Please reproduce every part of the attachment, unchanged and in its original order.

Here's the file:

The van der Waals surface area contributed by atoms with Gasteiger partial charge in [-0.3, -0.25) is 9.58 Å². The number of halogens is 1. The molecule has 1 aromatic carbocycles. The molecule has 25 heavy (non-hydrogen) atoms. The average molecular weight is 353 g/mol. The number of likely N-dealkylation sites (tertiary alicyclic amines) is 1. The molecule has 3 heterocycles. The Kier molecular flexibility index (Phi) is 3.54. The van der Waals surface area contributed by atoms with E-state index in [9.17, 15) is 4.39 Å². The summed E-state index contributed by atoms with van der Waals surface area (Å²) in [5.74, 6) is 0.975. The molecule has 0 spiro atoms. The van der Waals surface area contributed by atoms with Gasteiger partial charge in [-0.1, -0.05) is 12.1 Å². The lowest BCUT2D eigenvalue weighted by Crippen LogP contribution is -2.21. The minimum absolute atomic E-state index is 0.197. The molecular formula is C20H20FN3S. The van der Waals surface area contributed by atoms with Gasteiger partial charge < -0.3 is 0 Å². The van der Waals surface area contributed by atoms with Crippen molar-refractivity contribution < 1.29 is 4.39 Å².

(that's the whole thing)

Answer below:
The van der Waals surface area contributed by atoms with Gasteiger partial charge in [-0.3, -0.25) is 9.58 Å². The number of halogens is 1. The molecule has 1 aromatic carbocycles. The molecule has 25 heavy (non-hydrogen) atoms. The average molecular weight is 353 g/mol. The number of likely N-dealkylation sites (tertiary alicyclic amines) is 1. The molecule has 3 heterocycles. The Kier molecular flexibility index (Phi) is 3.54. The van der Waals surface area contributed by atoms with E-state index in [9.17, 15) is 4.39 Å². The summed E-state index contributed by atoms with van der Waals surface area (Å²) in [5.74, 6) is 0.975. The molecule has 0 spiro atoms. The van der Waals surface area contributed by atoms with Gasteiger partial charge in [-0.1, -0.05) is 12.1 Å². The lowest BCUT2D eigenvalue weighted by Crippen LogP contribution is -2.21. The minimum absolute atomic E-state index is 0.197. The molecular formula is C20H20FN3S. The van der Waals surface area contributed by atoms with Gasteiger partial charge < -0.3 is 0 Å². The van der Waals surface area contributed by atoms with Crippen molar-refractivity contribution < 1.29 is 4.39 Å².